New Faces of Israel's Election

Competition on Right and Center and for Orthodox Vote

Fresh Face: Ex-news anchor Yair Lapid may not become the next Israeli prime minister. But he leads a crop of fresh faces contesting this month’s general election.
getty images
Fresh Face: Ex-news anchor Yair Lapid may not become the next Israeli prime minister. But he leads a crop of fresh faces contesting this month’s general election.

By Nathan Jeffay

Published January 07, 2013, issue of January 04, 2013.
  • Print
  • Share Share
  • Single Page

(page 4 of 10)



Haim Amsalem was the Shas politician who dared speak the unspeakable: Haredim should work and not rely on state funds. He also criticized the strict Haredi requirements for conversion to Judaism, and Haredi refusal to undertake national service.

The party expelled him two years ago for taking these positions. “There are only two ways to leave Shas,” he quipped some time afterwards. “Sit in jail or voice your own opinions.”

Amsalem set up his own party, Am Shalem — chosen to sound like his name but also because it means “Whole Nation.”

Amsalem, 53, describes himself as “a Jew, a Haredi and a Zionist.” In contrast to other Haredi politicians who avoid showing patriotism towards the State of Israel for ideological reasons, he calls it “our beloved state.”

He wants to take practical steps to integrate Haredim, currently one of Israel’s poorest populations, into the workforce. He suggests programs to employ them in high tech, as well as the establishment of an institution like New York’s Yeshiva University that will combine religious study with academic degrees.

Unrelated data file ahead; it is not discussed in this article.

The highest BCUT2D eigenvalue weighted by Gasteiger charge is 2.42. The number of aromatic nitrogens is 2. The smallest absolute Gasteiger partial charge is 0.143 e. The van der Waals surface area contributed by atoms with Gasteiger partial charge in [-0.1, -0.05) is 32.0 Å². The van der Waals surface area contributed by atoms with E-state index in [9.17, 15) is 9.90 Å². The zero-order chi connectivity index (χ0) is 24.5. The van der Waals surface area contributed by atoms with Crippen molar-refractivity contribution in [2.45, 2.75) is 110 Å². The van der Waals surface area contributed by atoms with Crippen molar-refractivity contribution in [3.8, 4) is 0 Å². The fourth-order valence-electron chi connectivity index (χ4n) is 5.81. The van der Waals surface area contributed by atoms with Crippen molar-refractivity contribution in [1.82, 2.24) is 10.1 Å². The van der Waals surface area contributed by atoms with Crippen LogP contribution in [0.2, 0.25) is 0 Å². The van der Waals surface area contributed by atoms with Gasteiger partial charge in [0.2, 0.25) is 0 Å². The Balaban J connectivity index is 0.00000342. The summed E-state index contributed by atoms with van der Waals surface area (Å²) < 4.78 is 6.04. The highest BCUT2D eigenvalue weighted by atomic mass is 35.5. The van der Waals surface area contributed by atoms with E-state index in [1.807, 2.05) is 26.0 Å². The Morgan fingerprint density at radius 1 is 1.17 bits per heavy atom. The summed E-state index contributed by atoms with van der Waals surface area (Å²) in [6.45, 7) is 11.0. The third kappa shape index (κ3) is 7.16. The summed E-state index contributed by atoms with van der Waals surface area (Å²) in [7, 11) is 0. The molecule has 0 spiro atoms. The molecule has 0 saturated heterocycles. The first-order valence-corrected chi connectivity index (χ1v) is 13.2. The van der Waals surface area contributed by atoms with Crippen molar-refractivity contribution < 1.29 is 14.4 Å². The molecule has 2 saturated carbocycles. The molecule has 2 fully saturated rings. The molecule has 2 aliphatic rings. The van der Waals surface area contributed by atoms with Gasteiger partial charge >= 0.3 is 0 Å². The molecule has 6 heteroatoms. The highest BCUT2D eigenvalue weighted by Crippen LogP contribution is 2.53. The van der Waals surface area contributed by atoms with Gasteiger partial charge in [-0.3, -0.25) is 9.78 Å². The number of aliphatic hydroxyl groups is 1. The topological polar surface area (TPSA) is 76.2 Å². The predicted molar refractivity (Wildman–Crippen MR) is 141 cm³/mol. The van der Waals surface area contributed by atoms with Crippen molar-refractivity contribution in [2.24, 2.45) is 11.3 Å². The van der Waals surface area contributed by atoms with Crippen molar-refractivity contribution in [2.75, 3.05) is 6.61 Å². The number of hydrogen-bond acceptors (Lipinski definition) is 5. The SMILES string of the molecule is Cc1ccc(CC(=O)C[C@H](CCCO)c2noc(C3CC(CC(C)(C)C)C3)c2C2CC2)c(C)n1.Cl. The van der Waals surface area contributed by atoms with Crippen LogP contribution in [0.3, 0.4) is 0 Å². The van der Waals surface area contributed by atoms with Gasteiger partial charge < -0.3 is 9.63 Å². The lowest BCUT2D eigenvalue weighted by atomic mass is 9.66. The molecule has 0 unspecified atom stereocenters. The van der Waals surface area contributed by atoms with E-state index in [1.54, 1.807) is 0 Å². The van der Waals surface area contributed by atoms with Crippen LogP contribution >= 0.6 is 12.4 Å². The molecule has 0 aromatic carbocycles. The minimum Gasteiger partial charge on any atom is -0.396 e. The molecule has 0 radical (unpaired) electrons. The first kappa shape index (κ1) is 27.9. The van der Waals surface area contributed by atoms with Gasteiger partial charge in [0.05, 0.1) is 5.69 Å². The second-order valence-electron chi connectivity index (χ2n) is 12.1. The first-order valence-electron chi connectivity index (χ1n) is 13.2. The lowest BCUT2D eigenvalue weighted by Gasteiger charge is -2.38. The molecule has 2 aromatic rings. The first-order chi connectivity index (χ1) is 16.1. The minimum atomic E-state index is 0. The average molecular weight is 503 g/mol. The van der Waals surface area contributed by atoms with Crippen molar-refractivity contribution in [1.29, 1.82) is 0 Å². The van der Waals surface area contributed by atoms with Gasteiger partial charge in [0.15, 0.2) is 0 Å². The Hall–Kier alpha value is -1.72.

Shmuel Sandler, a political scientist at Bar Ilan University and expert on religious politics, said that Amsalem is giving a voice to the “big revolution” that is taking place among Haredim, with many becoming more open to the idea of secular study.

Since the last elections, secular and religious citizens have clashed over ultra-Orthodox-favored moves such as attempting to implement gender segregation in public spaces. Amsalem publicly opposes such attempts.

Together with the positions that led to his expulsion from Shas, this has won him admirers outside the Haredi community. Haaretz’s economic affairs correspondent Nehemia Shtrasler crowned him “the most courageous man in Israel politics,” who brings a “breath of fresh air” to the scene. The latest polls indicate that enough voters agree, and likely will send him into Knesset along with two other candidates from his list.

The Jewish Daily Forward welcomes reader comments in order to promote thoughtful discussion on issues of importance to the Jewish community. In the interest of maintaining a civil forum, The Jewish Daily Forwardrequires that all commenters be appropriately respectful toward our writers, other commenters and the subjects of the articles. Vigorous debate and reasoned critique are welcome; name-calling and personal invective are not. While we generally do not seek to edit or actively moderate comments, our spam filter prevents most links and certain key words from being posted and The Jewish Daily Forward reserves the right to remove comments for any reason.